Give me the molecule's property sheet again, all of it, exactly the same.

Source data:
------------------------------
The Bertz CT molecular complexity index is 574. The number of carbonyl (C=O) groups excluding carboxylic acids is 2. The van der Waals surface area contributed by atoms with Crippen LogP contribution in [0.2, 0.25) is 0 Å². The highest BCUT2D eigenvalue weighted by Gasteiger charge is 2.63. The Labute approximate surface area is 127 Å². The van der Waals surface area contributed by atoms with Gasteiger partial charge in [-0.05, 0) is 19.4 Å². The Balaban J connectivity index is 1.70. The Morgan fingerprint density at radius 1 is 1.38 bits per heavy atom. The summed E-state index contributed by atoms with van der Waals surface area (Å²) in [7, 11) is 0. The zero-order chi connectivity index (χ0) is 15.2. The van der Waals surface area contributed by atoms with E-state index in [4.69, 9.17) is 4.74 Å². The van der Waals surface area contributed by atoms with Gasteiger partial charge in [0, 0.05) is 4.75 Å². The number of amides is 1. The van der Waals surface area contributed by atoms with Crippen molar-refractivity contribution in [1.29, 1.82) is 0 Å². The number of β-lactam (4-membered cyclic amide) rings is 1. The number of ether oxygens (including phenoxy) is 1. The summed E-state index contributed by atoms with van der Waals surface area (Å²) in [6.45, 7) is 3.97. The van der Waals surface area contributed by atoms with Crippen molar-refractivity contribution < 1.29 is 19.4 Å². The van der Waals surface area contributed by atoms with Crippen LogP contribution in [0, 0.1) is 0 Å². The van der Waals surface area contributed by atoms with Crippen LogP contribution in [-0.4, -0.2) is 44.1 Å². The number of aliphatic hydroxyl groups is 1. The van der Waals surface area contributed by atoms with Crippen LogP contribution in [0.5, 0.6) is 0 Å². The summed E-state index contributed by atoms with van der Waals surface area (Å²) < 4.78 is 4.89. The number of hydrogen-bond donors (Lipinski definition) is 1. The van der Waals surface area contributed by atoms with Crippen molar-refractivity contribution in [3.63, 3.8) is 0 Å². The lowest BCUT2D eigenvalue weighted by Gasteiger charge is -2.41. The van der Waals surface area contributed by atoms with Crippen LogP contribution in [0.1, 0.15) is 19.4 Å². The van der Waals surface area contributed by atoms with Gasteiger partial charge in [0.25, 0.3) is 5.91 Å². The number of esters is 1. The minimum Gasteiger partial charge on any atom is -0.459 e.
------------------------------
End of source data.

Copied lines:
The Bertz CT molecular complexity index is 574. The number of carbonyl (C=O) groups excluding carboxylic acids is 2. The van der Waals surface area contributed by atoms with Crippen LogP contribution in [0.2, 0.25) is 0 Å². The highest BCUT2D eigenvalue weighted by Gasteiger charge is 2.63. The Labute approximate surface area is 127 Å². The van der Waals surface area contributed by atoms with Gasteiger partial charge in [-0.05, 0) is 19.4 Å². The Balaban J connectivity index is 1.70. The Morgan fingerprint density at radius 1 is 1.38 bits per heavy atom. The summed E-state index contributed by atoms with van der Waals surface area (Å²) in [7, 11) is 0. The zero-order chi connectivity index (χ0) is 15.2. The van der Waals surface area contributed by atoms with E-state index in [4.69, 9.17) is 4.74 Å². The van der Waals surface area contributed by atoms with Gasteiger partial charge in [0, 0.05) is 4.75 Å². The number of amides is 1. The van der Waals surface area contributed by atoms with Crippen molar-refractivity contribution in [1.29, 1.82) is 0 Å². The number of β-lactam (4-membered cyclic amide) rings is 1. The number of ether oxygens (including phenoxy) is 1. The summed E-state index contributed by atoms with van der Waals surface area (Å²) in [6.45, 7) is 3.97. The van der Waals surface area contributed by atoms with Crippen molar-refractivity contribution < 1.29 is 19.4 Å². The van der Waals surface area contributed by atoms with Crippen LogP contribution in [0, 0.1) is 0 Å². The van der Waals surface area contributed by atoms with Crippen LogP contribution in [-0.4, -0.2) is 44.1 Å². The number of aliphatic hydroxyl groups is 1. The van der Waals surface area contributed by atoms with Crippen LogP contribution in [0.5, 0.6) is 0 Å². The summed E-state index contributed by atoms with van der Waals surface area (Å²) < 4.78 is 4.89. The number of hydrogen-bond donors (Lipinski definition) is 1. The van der Waals surface area contributed by atoms with Crippen molar-refractivity contribution in [3.63, 3.8) is 0 Å². The lowest BCUT2D eigenvalue weighted by Gasteiger charge is -2.41. The van der Waals surface area contributed by atoms with Crippen LogP contribution in [0.1, 0.15) is 19.4 Å². The van der Waals surface area contributed by atoms with Gasteiger partial charge in [0.25, 0.3) is 5.91 Å². The number of esters is 1. The minimum Gasteiger partial charge on any atom is -0.459 e.